The city placed recycling containers at the community center in 2004.
The community responded.
“Many of the plastic bags used in this program would normally go from the grocery store to the home to the trash can and ultimately end up in a landfill,” Chandler’s website says. “With this program the bags still end up in the landfill, but first they are efficiently utilized one more time to serve the public good.”
Glendale placed collection boxes called “Bag It” at its fire stations libraries and City Hall last year.
The city collected plastic bags, and workers placed them in dispensers at dog parks.
The program found success: About 80,000 plastic bags filled the city’s storage facility faster than workers could place them at the parks.
Peoria placed containers for plastic bags in city buildings and libraries, and workers empty the boxes, weigh the bags and take them to local vendor for recycling or reuse.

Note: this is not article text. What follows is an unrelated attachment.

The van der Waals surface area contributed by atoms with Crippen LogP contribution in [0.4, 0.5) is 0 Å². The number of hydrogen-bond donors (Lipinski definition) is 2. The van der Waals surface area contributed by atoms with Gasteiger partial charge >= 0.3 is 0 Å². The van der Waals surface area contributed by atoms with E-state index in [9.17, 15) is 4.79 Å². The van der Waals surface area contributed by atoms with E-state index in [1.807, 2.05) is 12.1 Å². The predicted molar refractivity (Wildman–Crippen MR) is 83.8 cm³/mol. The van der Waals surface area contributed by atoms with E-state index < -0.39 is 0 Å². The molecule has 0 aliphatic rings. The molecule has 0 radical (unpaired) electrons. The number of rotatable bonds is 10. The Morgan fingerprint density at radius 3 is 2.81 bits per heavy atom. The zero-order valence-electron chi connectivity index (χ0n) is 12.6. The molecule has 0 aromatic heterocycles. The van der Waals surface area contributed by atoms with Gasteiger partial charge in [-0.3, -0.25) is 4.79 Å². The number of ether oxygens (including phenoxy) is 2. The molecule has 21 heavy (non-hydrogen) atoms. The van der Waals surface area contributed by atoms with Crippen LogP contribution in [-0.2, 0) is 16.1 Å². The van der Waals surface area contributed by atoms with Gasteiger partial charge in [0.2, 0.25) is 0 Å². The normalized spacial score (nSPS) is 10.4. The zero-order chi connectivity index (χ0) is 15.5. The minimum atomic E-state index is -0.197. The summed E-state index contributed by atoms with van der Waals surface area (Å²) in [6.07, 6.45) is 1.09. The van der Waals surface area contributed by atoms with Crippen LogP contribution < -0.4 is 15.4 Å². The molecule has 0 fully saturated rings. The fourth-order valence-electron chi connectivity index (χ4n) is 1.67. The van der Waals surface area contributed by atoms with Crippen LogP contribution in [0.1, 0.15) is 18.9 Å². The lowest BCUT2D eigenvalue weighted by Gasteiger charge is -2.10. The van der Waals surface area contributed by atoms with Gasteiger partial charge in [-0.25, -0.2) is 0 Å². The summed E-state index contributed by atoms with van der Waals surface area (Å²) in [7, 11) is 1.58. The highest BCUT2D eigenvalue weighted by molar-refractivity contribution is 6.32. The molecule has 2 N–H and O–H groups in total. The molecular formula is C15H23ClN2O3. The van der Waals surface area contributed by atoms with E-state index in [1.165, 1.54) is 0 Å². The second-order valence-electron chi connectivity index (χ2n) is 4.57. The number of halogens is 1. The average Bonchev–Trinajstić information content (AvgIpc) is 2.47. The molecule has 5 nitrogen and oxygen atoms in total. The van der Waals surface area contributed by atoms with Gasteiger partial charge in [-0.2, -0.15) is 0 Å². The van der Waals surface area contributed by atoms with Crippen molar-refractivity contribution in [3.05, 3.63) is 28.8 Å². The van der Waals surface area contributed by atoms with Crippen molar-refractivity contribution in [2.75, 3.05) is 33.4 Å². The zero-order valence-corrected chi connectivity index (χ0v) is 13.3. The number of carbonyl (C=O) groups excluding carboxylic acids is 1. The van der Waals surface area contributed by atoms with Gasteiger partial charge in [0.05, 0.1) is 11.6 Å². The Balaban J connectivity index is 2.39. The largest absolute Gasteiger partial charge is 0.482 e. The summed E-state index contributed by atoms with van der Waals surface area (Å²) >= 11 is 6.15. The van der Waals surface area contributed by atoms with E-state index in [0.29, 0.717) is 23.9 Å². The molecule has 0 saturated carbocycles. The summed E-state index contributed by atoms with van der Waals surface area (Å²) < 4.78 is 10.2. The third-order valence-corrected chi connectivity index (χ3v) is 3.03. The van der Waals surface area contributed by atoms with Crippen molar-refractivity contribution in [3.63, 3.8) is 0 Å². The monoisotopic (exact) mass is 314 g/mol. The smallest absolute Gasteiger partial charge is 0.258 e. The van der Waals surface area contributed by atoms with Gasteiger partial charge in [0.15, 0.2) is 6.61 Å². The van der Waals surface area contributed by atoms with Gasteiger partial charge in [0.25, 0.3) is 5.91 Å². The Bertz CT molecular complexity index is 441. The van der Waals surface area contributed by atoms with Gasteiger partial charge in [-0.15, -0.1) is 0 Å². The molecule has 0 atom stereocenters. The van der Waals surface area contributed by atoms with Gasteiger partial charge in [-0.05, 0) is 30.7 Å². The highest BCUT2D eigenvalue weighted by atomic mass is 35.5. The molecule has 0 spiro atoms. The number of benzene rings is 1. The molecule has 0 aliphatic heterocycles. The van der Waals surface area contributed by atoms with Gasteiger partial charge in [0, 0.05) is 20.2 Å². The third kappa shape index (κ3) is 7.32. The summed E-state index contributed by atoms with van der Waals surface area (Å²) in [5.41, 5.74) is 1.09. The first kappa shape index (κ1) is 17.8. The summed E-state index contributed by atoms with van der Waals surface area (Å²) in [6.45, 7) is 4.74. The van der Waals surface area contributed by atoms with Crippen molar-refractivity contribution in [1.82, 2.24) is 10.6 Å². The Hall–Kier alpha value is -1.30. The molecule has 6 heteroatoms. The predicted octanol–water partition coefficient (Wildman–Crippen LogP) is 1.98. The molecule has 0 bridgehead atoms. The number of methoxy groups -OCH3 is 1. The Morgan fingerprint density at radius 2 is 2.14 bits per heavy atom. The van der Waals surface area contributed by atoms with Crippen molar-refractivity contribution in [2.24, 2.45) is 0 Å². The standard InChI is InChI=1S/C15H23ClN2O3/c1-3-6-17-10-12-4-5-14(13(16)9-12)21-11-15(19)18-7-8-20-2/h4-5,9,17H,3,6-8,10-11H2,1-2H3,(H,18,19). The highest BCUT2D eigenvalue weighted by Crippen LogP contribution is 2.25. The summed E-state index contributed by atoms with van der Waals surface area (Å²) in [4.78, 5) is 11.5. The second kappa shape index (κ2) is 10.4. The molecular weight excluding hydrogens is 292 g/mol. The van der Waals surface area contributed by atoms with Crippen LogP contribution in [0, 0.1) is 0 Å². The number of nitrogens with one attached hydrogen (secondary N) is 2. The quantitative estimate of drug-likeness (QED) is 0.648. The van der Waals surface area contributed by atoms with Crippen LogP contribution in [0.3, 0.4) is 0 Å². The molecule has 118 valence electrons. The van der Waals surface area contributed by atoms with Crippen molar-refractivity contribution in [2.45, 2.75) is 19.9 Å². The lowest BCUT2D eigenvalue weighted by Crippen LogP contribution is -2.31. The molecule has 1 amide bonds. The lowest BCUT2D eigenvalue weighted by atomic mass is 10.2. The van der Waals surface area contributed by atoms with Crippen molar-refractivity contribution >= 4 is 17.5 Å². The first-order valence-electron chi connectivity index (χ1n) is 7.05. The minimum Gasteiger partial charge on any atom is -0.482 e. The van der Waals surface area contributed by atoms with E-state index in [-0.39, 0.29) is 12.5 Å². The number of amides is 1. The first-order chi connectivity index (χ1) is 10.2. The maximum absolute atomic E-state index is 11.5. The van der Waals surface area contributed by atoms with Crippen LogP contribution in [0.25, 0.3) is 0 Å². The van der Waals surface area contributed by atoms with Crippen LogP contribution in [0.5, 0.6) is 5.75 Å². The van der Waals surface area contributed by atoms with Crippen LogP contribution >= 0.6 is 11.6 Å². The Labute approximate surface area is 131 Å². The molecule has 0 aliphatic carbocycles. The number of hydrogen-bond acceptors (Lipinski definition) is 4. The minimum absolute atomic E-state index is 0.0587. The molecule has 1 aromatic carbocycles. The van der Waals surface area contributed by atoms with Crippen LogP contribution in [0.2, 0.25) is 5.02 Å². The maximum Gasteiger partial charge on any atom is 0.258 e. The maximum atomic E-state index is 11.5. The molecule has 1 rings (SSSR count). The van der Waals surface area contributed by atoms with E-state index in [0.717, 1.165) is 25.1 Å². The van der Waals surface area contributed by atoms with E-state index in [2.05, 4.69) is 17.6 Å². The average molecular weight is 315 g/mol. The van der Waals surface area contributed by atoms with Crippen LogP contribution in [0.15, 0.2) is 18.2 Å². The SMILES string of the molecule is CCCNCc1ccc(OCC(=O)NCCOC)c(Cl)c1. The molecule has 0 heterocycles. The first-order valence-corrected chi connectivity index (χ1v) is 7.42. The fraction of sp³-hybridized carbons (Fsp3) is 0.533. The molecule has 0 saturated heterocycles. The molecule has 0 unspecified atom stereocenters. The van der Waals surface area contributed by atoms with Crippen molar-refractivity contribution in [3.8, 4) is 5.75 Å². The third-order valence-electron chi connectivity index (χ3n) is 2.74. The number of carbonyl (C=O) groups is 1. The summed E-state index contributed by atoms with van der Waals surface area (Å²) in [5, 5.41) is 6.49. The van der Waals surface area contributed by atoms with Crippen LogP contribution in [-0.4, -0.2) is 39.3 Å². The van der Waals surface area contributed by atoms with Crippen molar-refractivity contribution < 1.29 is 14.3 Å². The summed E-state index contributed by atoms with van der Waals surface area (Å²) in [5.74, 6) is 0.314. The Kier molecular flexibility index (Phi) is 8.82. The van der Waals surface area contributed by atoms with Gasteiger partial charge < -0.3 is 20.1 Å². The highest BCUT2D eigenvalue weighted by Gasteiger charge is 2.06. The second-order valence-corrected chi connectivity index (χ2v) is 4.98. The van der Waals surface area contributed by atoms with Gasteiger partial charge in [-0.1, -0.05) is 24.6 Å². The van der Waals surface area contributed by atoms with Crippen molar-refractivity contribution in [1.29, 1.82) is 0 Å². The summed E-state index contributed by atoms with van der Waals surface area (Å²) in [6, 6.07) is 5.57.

Many Valley cities also participate in Bag Central Station.
The Arizona Food Marketing Alliance, an advocacy group for the state’s food industry, began a partnership with Phoenix in 2007, placing Bag Central Station recycle bins in its member stores.
Other cities followed.
Through the program, residents can toss plastic bags in bins at the grocery store so workers can turn them into other products such as plastic furniture and decking.
If people take the bags to the grocery store, they are clean and are perfect for recycling, said Stephanie Ribodal Romero, Phoenix spokeswoman.
“Proper disposal would prevent littering. It’s a conservation of resources instead of having to make more bags, reusing them and putting them in the right place saves the time, money and the resources,” Gellenbeck said. “You save the planet by not allowing them to go out into the environment for animals to eat.”